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I'm doing some reading on SQL Server performance:

http://www.amazon.com/Inside-Microsoft-SQL-Server-2005/dp/0735623139/ref=sr_1_6?ie=UTF8&s=books&qid=1267032068&sr=8-6

One of the surprising things I came across was how it processes the "FROM" phase in its Logical Processing. From what I understand, SQL Server will do the following:

1) For the first two tables, it will create a virtual table (VT1) consisting of a Cartesian join of the two tables

2) For every additional table, it will create a Cartesian join of VT1 and the additional table, with the result becoming VT1

I'm sure there is alot more to it under the covers, but at face value, this seems like it would involve a huge amount of processing/memory if you're dealing with big tables (and big queries).

I was just wondering whether anyone had a quick explanation of how SQL Server is able to do this in any sort of realistic time/space frame?

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4 Answers 4

up vote 3 down vote accepted

The carthesian join is just a description of the result, not an actual result. After the full carthesian join of tables A, B, C...X, the filter operators are applied (still as a definition), things like ON clauses of the join and WHERE clauses of the query. In the end this definition is in turn transformed into an execution plan, which will contain physicall operators like Nested Loops or Hash Join or Merge Join, and this operators, when iterated, will produce the results as requested in the query definition.

So the big 100x100x100x100... carthesian cube is never materialized, is just a definition.

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+1: This is a good point. In my answer I interpreted the questioner to mean an executed query. Too bad he didn't provide his reference. –  hobodave Feb 24 '10 at 17:54
    
Thanks, that makes sense! Sorry for not including the reference originally, I've updated the post with the book I'm reading. –  Marty Feb 24 '10 at 17:57

If you are really interested in how SQL Server does what it does, please read this book: http://www.amazon.com/Microsoft-SQL-Server-2008-Internals/dp/0735626243/ref=sr_1_1?ie=UTF8&s=books&qid=1267033666&sr=8-1

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In reality the optimiser will look at the whole query, estimated rows, statistics, constraints etc

Logically, it is in the order mentioned though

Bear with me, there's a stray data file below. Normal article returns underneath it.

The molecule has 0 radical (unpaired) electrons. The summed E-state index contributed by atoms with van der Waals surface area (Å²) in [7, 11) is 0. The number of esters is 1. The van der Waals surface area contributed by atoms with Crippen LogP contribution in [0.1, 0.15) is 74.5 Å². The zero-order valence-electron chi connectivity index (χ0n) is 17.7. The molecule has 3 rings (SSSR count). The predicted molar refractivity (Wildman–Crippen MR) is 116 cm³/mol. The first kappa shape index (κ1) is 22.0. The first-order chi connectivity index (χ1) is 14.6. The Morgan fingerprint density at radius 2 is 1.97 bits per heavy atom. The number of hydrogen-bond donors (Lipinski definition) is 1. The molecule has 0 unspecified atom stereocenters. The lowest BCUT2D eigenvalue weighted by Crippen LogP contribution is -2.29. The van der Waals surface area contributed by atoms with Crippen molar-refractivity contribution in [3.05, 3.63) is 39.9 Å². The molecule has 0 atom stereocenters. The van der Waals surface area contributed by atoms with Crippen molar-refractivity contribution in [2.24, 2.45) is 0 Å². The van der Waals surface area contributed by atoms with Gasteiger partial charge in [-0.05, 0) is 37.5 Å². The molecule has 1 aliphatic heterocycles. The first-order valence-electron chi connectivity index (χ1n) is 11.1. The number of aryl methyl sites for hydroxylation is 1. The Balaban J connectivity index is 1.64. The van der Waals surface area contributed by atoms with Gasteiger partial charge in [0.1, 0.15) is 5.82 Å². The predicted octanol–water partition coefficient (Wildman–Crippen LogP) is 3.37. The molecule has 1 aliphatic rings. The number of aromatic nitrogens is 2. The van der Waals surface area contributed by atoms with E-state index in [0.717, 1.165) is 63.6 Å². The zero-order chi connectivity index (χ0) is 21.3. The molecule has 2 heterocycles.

Contrived example:

SELECT
   BT.col1, LT.col2
FROm
   BigTable BT
   JOIN
   LT.Table LT ON BT.FKCol = LT.PKCol
WHERE
   LT.PKCol = 2
ORDER BY
   BT.col1

The cartesian of BT and LT could be 100s of millions.

But the optimiser:

  • knows PKCol is unique so it expects only one row
  • can use statistics to estimate the number of rows from BT
  • looks for indexes (eg covering index on BT for FKCol INLCUDE col1)
  • will probably apply the WHERE first
  • will look ahead for an ORDER BY or GROUP BY for example to see if it can save some spooling (resorting)
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I don't know the resource you are reading, but what you describe is the behavior of:

SELECT ... FROM tableA, tableB, tableC, ....

This uses a cartesian join (also called a cross join) and is very expensive. With large enough datasets SQL Server (or any RDBMS) can't do this in any sort of realistic time/space frame.

Using an ON clause and specifying the JOIN type performs vastly better:

SELECT ... FROM tableA JOIN tableB on tableB.a_id = tableA.a_id

In real applications cross joins should be rare or at least limited to very small datasets. For many applications it's not uncommon to never have a cross join.

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The Cartesian join (from what I can tell) takes place "behind the scenes" as the query is being executed (even with the "ON" clauses). This occurs in the "FROM" phase of the query processing. The "ON" phase (which follows the "FROM" phase) then prunes VT1 and produces VT2 (which is much smaller). I'm just curious as to how the VT1 phase could work inexpensively? –  Marty Feb 24 '10 at 17:52
    
@Marty: Without providing the reference to what you're reading your question is open to some interpretation. I'm referring to executed queries, since that's how I interpreted your question. See Remus' answer for an explanation. –  hobodave Feb 24 '10 at 17:55
    
Sorry about that: amazon.com/Inside-Microsoft-SQL-Server-2005/dp/0735623139/… Thanks for comment! –  Marty Feb 24 '10 at 17:59

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